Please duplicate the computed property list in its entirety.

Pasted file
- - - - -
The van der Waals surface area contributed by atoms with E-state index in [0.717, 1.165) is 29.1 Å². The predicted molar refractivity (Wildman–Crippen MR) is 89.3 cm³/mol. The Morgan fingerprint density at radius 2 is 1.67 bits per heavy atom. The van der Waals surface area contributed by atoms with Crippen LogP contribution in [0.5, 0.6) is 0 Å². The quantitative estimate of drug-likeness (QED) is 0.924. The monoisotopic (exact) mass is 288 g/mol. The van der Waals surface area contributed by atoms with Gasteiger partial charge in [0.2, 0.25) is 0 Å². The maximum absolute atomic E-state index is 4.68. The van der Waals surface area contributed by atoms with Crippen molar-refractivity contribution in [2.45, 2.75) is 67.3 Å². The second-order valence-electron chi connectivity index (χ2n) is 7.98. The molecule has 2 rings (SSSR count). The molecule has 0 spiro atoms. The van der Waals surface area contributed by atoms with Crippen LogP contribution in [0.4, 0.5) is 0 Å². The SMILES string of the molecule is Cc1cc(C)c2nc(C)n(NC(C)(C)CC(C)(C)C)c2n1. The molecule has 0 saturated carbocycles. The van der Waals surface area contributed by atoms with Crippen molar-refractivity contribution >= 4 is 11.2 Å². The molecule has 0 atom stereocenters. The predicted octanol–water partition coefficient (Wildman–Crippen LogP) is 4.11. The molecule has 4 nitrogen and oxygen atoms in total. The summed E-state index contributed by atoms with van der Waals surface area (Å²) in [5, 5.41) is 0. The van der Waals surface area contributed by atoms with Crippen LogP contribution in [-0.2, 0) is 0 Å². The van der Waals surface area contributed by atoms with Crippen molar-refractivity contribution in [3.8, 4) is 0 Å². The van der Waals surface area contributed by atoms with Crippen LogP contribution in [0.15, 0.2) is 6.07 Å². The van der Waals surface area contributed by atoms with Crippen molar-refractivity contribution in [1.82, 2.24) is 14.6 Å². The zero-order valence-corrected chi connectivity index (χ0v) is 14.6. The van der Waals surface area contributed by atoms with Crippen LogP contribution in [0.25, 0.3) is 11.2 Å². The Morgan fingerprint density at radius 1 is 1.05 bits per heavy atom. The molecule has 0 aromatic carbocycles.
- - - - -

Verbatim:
The van der Waals surface area contributed by atoms with E-state index in [0.717, 1.165) is 29.1 Å². The predicted molar refractivity (Wildman–Crippen MR) is 89.3 cm³/mol. The Morgan fingerprint density at radius 2 is 1.67 bits per heavy atom. The van der Waals surface area contributed by atoms with Crippen LogP contribution in [0.5, 0.6) is 0 Å². The quantitative estimate of drug-likeness (QED) is 0.924. The monoisotopic (exact) mass is 288 g/mol. The van der Waals surface area contributed by atoms with Gasteiger partial charge in [0.2, 0.25) is 0 Å². The maximum absolute atomic E-state index is 4.68. The van der Waals surface area contributed by atoms with Crippen molar-refractivity contribution in [2.45, 2.75) is 67.3 Å². The second-order valence-electron chi connectivity index (χ2n) is 7.98. The molecule has 2 rings (SSSR count). The molecule has 0 spiro atoms. The van der Waals surface area contributed by atoms with Crippen LogP contribution in [0.4, 0.5) is 0 Å². The SMILES string of the molecule is Cc1cc(C)c2nc(C)n(NC(C)(C)CC(C)(C)C)c2n1. The molecule has 0 saturated carbocycles. The van der Waals surface area contributed by atoms with Crippen molar-refractivity contribution >= 4 is 11.2 Å². The molecule has 0 atom stereocenters. The predicted octanol–water partition coefficient (Wildman–Crippen LogP) is 4.11. The molecule has 4 nitrogen and oxygen atoms in total. The summed E-state index contributed by atoms with van der Waals surface area (Å²) in [5, 5.41) is 0. The van der Waals surface area contributed by atoms with Crippen LogP contribution in [-0.2, 0) is 0 Å². The van der Waals surface area contributed by atoms with Crippen molar-refractivity contribution in [3.8, 4) is 0 Å². The van der Waals surface area contributed by atoms with Crippen LogP contribution in [0.15, 0.2) is 6.07 Å². The van der Waals surface area contributed by atoms with Crippen molar-refractivity contribution in [1.82, 2.24) is 14.6 Å². The zero-order valence-corrected chi connectivity index (χ0v) is 14.6. The van der Waals surface area contributed by atoms with Crippen LogP contribution in [0.25, 0.3) is 11.2 Å². The Morgan fingerprint density at radius 1 is 1.05 bits per heavy atom. The molecule has 0 aromatic carbocycles.